By Harland Merriam, February 2008 (updated June 2008)
Excerpt from http://gulfcoastdaylily.org
I'll admit I am a relative newcomer to hybridizing compared to the likes of Jack Carpenter, or the Stamiles, or the Trimmers or others. Dan Trimmer and Matthew Kaskel of Florida have mentored me with some ideas about hybridizing which I am applying here in Southeast Texas.
1. SET A CLEAR GOAL
Both Dan and Matthew were very assertive in demanding that I determine what my goal was in hybridizing. They asked about plant qualities and flower qualities and other very specific objectives. I realized, as I have in other parts of my life, that if I don't know where I am going, I am not likely to get there.
My goal: I will hybridize high-percentage polytepal daylilies, both diploids and tetraploids. My objective is a highly rust-resistant, evergreen daylily that will tolerate the heat and humidity of Southeast Texas. This foliage on this daylily will be upright and well-formed, a vital blueish green color and will multiply at a moderate rate from year to year. The scapes will set flowers above the foliage, with several branches and 16 or more buds per scape. The plants will rebloom.
I have chosen to allow rust to remain active in my garden and do not treat it. This allow me to subject all my seedlings to rust and see which ones are resistant.
2. SAY "NO"
In order to say "yes" to the above goal, I will be ready to say "no" to many, many new cultivars that do not achieve or advance my movement toward this goal. I will simply not have the time or the room to spend with plants that do not move my efforts in this direction.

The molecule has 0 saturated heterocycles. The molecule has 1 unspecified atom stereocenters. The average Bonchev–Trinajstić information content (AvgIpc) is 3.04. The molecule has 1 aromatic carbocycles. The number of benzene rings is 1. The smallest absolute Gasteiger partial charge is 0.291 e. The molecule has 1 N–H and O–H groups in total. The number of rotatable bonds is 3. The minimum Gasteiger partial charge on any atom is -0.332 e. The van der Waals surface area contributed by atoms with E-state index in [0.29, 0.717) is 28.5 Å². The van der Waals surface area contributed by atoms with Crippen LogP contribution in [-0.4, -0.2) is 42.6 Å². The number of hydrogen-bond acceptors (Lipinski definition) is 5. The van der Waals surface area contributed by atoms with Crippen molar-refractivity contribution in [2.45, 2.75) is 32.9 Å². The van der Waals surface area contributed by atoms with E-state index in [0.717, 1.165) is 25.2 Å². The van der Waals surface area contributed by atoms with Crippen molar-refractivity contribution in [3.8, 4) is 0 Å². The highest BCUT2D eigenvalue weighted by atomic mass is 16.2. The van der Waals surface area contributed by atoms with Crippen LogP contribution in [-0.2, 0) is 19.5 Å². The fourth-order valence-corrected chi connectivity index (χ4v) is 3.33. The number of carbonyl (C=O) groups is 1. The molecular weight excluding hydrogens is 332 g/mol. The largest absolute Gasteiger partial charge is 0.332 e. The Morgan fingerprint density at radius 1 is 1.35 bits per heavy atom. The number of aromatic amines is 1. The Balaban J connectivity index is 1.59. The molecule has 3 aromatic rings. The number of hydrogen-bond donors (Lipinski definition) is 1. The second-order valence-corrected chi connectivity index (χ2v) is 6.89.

3. START WITH GOOD BREEDING STOCK
Doing good research on those who have already advanced in the direction of my goals and choosing cultivars which have the kind of genetic predisposition to take me toward my objective is important. I have collected over 30 polytepal varieties, including some of the most recently developed. Dan Trimmer reminds us that the most important element is color. Color, color, color! He recommends picking cultivars that have the absolute best qualities -- fans, scapes, buds, branching, vigor, spacing of flowers, and outstanding blooms. Choose parents with great flower color -- pure, deep, lasting, crisp, bright.
4. KEEP GOOD RECORDS
One of the keys is good records of pod and pollen parents and of seedlings. I keep mine in a clipboard notebook, with notes taken throughout the growing season. I also use the software "Flower 2008" to keep records.
To read the rest of Harland's article, including: his tips for growing seedling in pots during the first year, his seedling soil mix, and tips for tetraploid hybridizing in hot weather, please click here.